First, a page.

Everyone knows Santa’s got his trusty reindeer-pulled sleigh, but what if Rudolph and the gang came down with a bad case of food poisoning after their Christmas work do, rendering them unable to fly? Or the sleigh suffered a last-minute malfunction?
Faced with hitting the highway for the most epic road trip ever, Mr Claus would have some serious car shopping to do. What would happen if Santa owned a car and what sort of wheels does a 21st century Santa need? Here are a few ‘Santa-world’ problems he’ll need to consider…
As Santa has to visit the homes of around 526,000,000 children in just one night on Christmas Eve, he’s going to have to achieve some pretty incredible speeds. So what kind of car will give him the best shot at dropping off about 356,000 a minute? It can only be The Hennessey Venom GT, the fastest road car in the world. It can hit speeds of 270.49mph, but Santa will still have to put some of his many lookalikes to use. To do the whole lot himself he’d need to be travelling at about 1,800 miles per second.
Even if some children are only getting satsumas or a piece of coal, Santa’s going to need a lot of boot capacity if he’s going to squeeze in more than 500 million presents.
With this in mind, contenders might include the Mercedes E-Class Estate, which has one of the largest carrying capacities of any estate car, with 695 litres available, the Ford Tourneo Connect, with a boot than can hold up to 1,029 litres, or the Mercedes V-Class, which can hold 1,030 litres of gifts with the elves in the back, or a whopping 4,610 litres if you drop the back seats.
With nearly 200 countries to visit in just one night, Santa certainly does not have time to get lost. A good international GPS is a must, leaving Mr C with several options to consider.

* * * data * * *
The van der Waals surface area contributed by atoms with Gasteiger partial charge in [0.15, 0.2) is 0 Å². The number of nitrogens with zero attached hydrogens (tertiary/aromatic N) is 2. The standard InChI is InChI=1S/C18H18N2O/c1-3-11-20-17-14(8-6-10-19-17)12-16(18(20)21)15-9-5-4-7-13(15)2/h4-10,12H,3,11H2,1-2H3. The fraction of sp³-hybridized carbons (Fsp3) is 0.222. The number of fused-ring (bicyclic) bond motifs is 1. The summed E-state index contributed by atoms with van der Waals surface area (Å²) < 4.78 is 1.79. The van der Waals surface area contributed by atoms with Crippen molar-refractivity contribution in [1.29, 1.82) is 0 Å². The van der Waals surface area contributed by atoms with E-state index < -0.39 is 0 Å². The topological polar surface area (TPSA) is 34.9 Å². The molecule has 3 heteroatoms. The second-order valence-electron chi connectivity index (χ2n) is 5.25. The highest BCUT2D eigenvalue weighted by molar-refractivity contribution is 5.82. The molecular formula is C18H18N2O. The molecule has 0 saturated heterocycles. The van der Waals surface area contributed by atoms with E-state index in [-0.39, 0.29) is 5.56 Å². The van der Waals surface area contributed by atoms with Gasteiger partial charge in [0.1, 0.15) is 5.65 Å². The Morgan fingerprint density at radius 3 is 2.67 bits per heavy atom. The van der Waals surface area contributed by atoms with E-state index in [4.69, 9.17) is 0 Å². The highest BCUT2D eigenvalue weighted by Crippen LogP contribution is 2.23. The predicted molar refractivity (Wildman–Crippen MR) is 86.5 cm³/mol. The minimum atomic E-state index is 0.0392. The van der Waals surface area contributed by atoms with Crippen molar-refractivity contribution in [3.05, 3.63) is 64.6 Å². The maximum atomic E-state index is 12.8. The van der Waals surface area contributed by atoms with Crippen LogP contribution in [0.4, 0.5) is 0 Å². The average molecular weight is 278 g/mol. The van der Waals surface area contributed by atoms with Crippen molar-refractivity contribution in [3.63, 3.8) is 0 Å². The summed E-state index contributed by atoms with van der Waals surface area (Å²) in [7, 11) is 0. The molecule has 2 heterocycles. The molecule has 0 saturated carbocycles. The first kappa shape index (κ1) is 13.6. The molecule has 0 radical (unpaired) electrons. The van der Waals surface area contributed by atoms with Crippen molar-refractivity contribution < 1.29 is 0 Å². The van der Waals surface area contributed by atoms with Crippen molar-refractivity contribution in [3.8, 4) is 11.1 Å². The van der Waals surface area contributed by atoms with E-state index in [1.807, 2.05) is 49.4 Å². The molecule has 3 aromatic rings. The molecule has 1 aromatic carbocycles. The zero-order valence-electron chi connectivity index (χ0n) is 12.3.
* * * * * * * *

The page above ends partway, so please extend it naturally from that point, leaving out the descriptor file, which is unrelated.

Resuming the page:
Both TomTom and Garmin have some great Sat Navs that come pre-loaded with maps of the UK and Europe, with others available to download. TomTom, for example, provides maps to over 95 countries worldwide.
Alternatively, working on the assumption that Santa has a smartphone (it is the 21st century after all), he can download one of the many GPS apps on offer. Garmin’s StreetPilot is a popular choice, while Navmii offers free maps to 85 countries.
It’s safe to say that Santa isn’t going to cover the 212,030,000 miles required in one night by playing by the rules, so he’ll want to consider some serious off road action.
The Jeep Wrangler Rubicon Hard Rock Edition features a sway bar disconnect system to provide extra suspension flex on tough trails, the Toyota 4Runner TRD Pro promises a great drive both off and on the road, or the Land Rover Range Rover would see Santa travelling in style. And who wouldn’t love to see Santa tackling snowy spots in a big red Ram Power Wagon?
Santa’s clearly not tight when it comes to money but, with so many miles to cover, he’d be bonkers not to consider his fuel efficiency.
Many of the most economical cars available are also small, but there are some options that could still pack plenty of presents. The Skoda Octavia promises 88.3mpg and has a boot capacity of 590 litres, while the Honda Civic offers 78.5mpg with a boot that will hold 467 litres.
Bearing in mind that the world’s most fuel-efficient car, the Volkswagen XL1, does around 300 miles to the gallon, even if Santa’s super sensible he’ll be looking at fuel costs of over £4m. Let’s hope he’s planning a frugal January…